But because of my mother's strong will and dedication to her children, she did her best to make sure that my sister and I never wanted for anything. She made sure that we received the best possible education (my sister's at Holy Family Academy and Montclair State and mine at St. Peter's Prep and Marquette). We weren't exactly rich and there were times where we wondered where the next dollar would come from. But we never wanted or lacked anything.
And that's a credit to my mother, who did it all on her own. I adore my father and cherish his memory and what he stood for, but the reason why I have anything today is Helaine Hague. You read these words today because she was strict and loving and stubborn and unwavering and belligerent and caring. Although she never wanted that role, she was father and mother wrapped into one. And she did a good job.
My mother was a dutiful servant to the Jersey City Board of Education for 20 years, serving as a teacher's aide at three schools, the last being Rafael Cordero School (P.S. 37) in downtown Jersey City. She looked forward to getting up every day and spending the day with the youngsters who made her feel young.
As a woman, she was one of the most active people I knew, volunteering her time for several organizations, like the Cub Scouts, Catholic Daughters, St. Paul's Rosary Society, St. Paul's Senior Citizens, the All Sorrows soup kitchen, the Columbianettes, et al. I mean, she was constantly on the go, going from one meeting to another. I marveled at her energy.
As a mother, she was always there for me, in everything I did. After my father's death, it had to be emotionally hard to return to the Little League fields where my father and I spent every Saturday, but she was there to watch her little boy. She remained that chubby kid's biggest fan throughout Babe Ruth and high school, always asking me to "make her a home run." There were some Babe Ruth games where she was the only parent attending the game - and she had no idea what she was watching.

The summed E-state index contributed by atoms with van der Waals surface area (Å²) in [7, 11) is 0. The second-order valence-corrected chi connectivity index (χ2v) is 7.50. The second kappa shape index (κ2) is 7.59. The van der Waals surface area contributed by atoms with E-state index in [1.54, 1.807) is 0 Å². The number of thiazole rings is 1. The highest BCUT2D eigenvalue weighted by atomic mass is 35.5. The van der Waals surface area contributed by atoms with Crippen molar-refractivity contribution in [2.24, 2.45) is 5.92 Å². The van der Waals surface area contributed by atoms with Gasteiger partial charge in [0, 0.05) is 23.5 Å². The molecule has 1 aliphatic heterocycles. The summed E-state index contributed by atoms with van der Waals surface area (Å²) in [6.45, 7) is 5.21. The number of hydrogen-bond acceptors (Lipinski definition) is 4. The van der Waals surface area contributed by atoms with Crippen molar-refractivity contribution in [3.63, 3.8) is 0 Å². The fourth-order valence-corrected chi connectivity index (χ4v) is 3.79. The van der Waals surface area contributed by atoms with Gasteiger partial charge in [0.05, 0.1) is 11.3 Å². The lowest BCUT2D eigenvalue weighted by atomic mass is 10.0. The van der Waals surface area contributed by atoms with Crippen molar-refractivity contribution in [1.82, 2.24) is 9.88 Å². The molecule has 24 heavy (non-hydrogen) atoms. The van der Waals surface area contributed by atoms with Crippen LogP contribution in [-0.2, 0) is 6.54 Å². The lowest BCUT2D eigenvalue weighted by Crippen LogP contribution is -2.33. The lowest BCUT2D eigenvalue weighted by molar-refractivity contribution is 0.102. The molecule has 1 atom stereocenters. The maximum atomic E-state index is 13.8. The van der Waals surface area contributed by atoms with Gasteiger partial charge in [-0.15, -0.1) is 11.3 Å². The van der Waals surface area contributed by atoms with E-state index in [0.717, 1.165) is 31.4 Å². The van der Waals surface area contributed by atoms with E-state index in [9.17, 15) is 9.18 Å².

She never wanted to watch football games or wrestling matches, for fear I would get hurt. More than often, that indeed happened. But she was there, probably closing her eyes and clutching the rosaries.
When I went off to college, she wrote me a letter every single day and sealed the letter with a dollar bill inside. Every single day. You have no idea how far those dollars went and how far the love traveled from Jersey City to Milwaukee. With every note of news from home, I felt like I was there with her.
When I came home after college, I had a job delivering meats for a meat purveyor, and received a good salary. After four months of the madness, my mother had enough.
One morning, she stood over my bed as I woke, and asked me one question.
"James, what you do every day, does that have anything to do with journalism? I mean, the bloody coats and stink, is that journalism?"
I answered with a stupid laugh, "Of course not, Mom. Why do you ask?"
"Well, I suggest you do something with your life in journalism," and she walked away. I got the hint. I quit the meat delivery job that week and started a new job writing obituaries for $100 a week, $600 a week less than what I had getting delivering meat.
That was 17 years ago. I've been involved in a life of journalism ever since.
For years, my friends have always given me abuse, saying that I was a "Mama's boy," because I lived with my mother for 34 years, until she was moved to a nursing home, when her battle with Paget's disease became too unmanageable.
You know what? They were right. I was a Mama's boy - my Mama's boy.
She's getting up in years now, spending her days in a nursing home 90 miles away. She's wheelchair-bound and can't hear much at all. Her eyesight, previously ravaged by cataracts, is poor. So is her memory on selected days. Helaine Hague deserved to live her golden years in better fashion. In that respect, fate has never been particularly kind to her. Cancer took her husband, and old age took her grace and dignity.
But she's still here and still my mommy. I miss the feisty, pain-in-the-rear Polack who drove me crazy and battled with me for most of my life. I have that as a memory.
I still have my mother, the one who made me what I am today, who gave me every opportunity to be able to express my opinion in words. I don't know what I would have done without her. I owe everything I have today to my mother.
Today will be her day, in whatever fashion that may be. I know I'm not going to have many more. It could very well be the last one. We never know.
To all those who have mothers and have the ability to enjoy the day, please do so. While you can.
And to all those mothers who have toiled behind the scenes, happy Mother's Day. You're appreciated in these parts. I know what you all do. And you do it well.